The Independent Student Newspaper of St. John's University

The Torch

The Independent Student Newspaper of St. John's University

The Torch

The Independent Student Newspaper of St. John's University

The Torch

Behind the stained-glass windows

Step inside St. Thomas More Church on a clear day and you will see the sun shining through the stained-glass windows into this sacred place of worship. The mosaics sparkle and shine. When the sun goes down, the stained glass windows become dark, but nevertheless they are lit from within.

Has it ever crossed your mind who is behind the work of these stained-glass windows?

Artist Sylvia Nicolas is the lady behind these beautiful pieces of art.

During Nicolas’ visit to St. John’s last

Wednesday, Sept. 24, she talked about the stained-glass windows, the history of how she got into the art form, the colors she used and her process.

Kat McGill, a sophomore Catholic scholar, described her experience listening to Nicolas’ speech.

“I loved seeing her memories kind of flaunt back. I loved how she looked at her stained-glass windows like her child. This is a period of her life that she put so much energy and love into. I loved seeing this from the creator [herself]”, McGill said.

Originally from the Netherlands and a fourth-generation stained-glass artist, Nicolas’ choice of colors, along with the light that shines through, help to bring sacred stories to life.

St. John’s Catholic Scholar sophomore Billy Rabold expressed what he felt moving about Nicolas’s speech.

“I really love how she opened up with how her dad and the past five generations that have been working on stained-glass windows. She was so happy when she was here and to see how things looked like ten years after the fact,” Rabold said.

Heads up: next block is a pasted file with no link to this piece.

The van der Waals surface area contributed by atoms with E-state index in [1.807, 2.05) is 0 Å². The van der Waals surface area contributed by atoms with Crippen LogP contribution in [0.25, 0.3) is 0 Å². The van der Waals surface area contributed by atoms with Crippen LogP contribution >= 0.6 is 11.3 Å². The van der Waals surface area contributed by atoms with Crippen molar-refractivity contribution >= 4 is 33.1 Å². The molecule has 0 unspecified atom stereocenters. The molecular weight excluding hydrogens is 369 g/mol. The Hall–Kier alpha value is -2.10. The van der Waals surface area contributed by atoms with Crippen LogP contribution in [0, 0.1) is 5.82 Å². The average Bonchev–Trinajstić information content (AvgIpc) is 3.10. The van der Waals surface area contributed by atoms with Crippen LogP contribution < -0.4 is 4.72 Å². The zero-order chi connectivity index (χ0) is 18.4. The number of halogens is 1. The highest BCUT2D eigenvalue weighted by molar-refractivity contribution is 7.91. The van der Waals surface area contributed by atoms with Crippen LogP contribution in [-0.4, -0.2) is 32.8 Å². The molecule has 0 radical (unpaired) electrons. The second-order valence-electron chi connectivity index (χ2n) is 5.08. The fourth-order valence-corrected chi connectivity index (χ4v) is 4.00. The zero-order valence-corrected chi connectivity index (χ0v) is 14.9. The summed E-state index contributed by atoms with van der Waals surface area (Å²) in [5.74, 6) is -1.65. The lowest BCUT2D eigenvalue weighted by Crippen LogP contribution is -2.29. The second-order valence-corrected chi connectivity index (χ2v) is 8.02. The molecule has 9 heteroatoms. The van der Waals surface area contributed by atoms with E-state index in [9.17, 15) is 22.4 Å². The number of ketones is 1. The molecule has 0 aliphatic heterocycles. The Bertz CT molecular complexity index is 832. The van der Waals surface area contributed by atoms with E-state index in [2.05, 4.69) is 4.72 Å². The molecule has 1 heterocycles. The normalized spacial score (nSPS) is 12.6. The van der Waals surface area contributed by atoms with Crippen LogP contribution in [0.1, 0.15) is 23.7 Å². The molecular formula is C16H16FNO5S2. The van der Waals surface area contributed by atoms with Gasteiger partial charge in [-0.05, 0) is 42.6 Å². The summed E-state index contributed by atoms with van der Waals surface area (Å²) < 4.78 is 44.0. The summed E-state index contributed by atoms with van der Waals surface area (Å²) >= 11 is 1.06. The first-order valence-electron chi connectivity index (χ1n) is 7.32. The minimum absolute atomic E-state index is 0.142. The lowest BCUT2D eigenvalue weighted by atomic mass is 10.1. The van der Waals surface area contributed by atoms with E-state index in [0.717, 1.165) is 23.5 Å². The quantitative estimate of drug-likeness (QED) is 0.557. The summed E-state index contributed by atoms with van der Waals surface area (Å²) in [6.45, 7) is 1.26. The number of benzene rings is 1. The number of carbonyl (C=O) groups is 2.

Nicolas always portrays God in red and white. She also said that she sometimes portrays St. Joseph in red. Since red is the most expensive color, she wanted to keep it for the prime subject.

“If you put many dark colors together it cre ates a hard space. It is the hour of the day or where the light is coming through that influences the color. Once you decide on one color, you blend the rest,” Nicolas said.

Nicolas’ approach to the stained-glass windows is both spiritual and humanistic. They also range from traditional to contemporary and are highly symbolic.

Another Catholic scholar present at the event where Nicolas spoke, sophomore Montana Allen, described her favorite stained-glass window in St. Thomas More.

“I really love the washing of the feet. We are all Catholic scholars, and as a freshman we learned a lot about the servant leadership. This is the last thing we see in church as the priest says ‘go out and serve the Lord.’ The fact that you serve the Lord by serving others is the ultimate example of servant leadership. This is the last image you see and it is really powerful and inspiring for you to go and serve the Lord.”

During the question-and-answer session, Montana asked Nicolas herself if the washing of the feet depiction on the stained glass that was towards the exit of the church was to represent the command to go and serve the Lord.

Nicolas responded that it was simply fate.

Whether visting St. Thomas More Church on the way to class or for Mass, step inside and indulge in the beauty of the art that takes up the space of the interior. The stained-glass windows are a beautiful piece of artwork that depict sacred and meaningful stories.

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